Likewise, you can ask your kid to maintain a journal in which they can write about what they did on a given day and how they felt about it. The more your child writes or draws, the better he gets at expressing himself.
Take time to go through their art work to get an idea of what goes on in their minds. Don’t read too much into it, or you may end up displacing your emotions as theirs and misjudge their feelings.
Let them explain what they are writing or drawing and how they feel about it.
8. Ask The Right Questions
If you want your child to speak, it is important to ask the right kind of questions. Initiate conversations by asking open-ended questions, which would encourage the child to share details.
Instead of asking “Do you like this song?”, which warrants either a ‘yes’ or a ‘no’, ask “What do you think about this song?”, which will allow the kid to say more.
Instead of asking who they played with, ask them what games they played. Let them explain it to you in details, and don’t cut them off.
Also, never dodge the questions your child asks. If you do not have an answer to your child’s question, park it and come back to your child with a response later. Brushing away a kid’s question as silly can discourage them from asking any questions in future.
9. Educate Yourself About Child Development
Be proactive in understanding the different stages of child development to know how well your kid is faring. Take time to read books, online journals, and speak to a specialist who can give you some insight into child psychology and development. When you don’t know what to expect, anything and everything may seem alright or vice-versa. Don’t make wild guesses.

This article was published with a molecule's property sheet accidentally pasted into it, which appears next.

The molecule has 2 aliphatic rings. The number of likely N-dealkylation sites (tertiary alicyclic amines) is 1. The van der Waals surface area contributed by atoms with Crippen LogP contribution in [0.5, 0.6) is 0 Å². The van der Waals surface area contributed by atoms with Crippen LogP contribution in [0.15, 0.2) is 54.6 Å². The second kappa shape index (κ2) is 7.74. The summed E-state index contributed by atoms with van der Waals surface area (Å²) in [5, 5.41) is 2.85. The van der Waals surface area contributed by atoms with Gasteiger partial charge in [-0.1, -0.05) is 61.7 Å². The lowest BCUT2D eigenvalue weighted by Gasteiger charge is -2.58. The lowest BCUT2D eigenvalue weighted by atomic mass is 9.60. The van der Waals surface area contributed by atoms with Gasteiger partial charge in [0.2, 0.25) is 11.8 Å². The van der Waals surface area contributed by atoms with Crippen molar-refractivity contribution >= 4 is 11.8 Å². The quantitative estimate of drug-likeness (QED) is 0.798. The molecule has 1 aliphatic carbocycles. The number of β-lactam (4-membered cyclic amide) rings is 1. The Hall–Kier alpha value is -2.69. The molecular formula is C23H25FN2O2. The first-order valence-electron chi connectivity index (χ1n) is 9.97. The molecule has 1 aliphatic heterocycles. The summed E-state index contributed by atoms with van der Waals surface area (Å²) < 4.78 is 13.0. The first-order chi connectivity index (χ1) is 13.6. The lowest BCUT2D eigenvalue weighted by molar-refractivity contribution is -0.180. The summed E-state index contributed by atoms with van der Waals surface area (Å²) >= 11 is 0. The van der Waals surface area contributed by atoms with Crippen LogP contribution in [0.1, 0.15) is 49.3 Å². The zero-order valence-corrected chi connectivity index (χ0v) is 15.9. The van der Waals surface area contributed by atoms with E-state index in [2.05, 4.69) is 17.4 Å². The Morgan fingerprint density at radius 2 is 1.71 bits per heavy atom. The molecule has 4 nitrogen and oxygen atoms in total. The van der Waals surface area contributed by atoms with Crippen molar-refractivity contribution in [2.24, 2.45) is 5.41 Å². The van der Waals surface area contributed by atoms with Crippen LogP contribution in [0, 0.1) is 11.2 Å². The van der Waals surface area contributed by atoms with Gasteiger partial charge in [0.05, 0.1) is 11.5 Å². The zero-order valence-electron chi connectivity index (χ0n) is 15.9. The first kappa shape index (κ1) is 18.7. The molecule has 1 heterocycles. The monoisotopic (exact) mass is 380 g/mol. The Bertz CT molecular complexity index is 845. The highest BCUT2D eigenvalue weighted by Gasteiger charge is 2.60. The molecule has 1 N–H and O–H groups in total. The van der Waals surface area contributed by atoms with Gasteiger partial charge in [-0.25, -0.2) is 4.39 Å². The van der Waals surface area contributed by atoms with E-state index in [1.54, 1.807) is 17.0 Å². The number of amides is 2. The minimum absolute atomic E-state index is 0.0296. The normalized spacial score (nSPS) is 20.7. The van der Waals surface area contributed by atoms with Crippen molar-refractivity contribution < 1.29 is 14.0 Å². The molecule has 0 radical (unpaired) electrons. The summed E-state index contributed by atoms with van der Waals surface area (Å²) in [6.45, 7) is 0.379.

10. Observe Other Kids
Sometimes, observing other kids who are of the same age as yours can also help you understand your child better. This can let you understand how your child behaves in a social setting and identify his strengths and weaknesses that determine his personality. This does not mean you compare your child with every kid his age and pass judgment on who is better.
Parents tend to ascertain their children’s performance abilities by comparing them to other children. However, this can have a negative impact on the child, in the long-term. While comparison is not always bad, it can be dangerous when you overdo it.
11. Empathize – Step Into Your Child’s Shoes
Sometimes you have to think like a kid, and even act like one to reach out to them. Empathy is an important quality that parents should develop if they want to understand their children better. You may be aware of what your children are going through when they tell you about it. But you may not even come close to understanding what they are experiencing if you cannot empathize.
Below are some simple ways to empathize:
Listen to their feelings; try to gauge what they are going through.
Use their language to help them understand you better. Ask yourself this – if you were a child, would you understand adult-like talk, with complicated words and expressions?
When you don’t understand your child’s behavior, ask yourself – how would you have behaved or reacted if you were in your child’s place?
12. What’s Your Kid’s Emotional Quotient?
“What a distressing contrast there is between the radiant intelligence of the child and the feeble mentality of the average adult.” – Sigmund Freud
For a long time, kids were not considered as important as adults. Their feelings and emotions were taken for granted, for it was assumed that they’d forget all of it when they grow up.
Now, we know it is not true – what a child goes through in his childhood has a significant impact on the kind of person he grows up to be (5). As a parent, you should never underestimate your child’s emotions, or his capacity to manage them.
Emotional intelligence or emotional quotient (EQ) is a person’s ability to identify, express, and control their emotions. Children are born with a unique temperament. Some may be outspoken and proactive while others may be shy or slow-to-warm-up.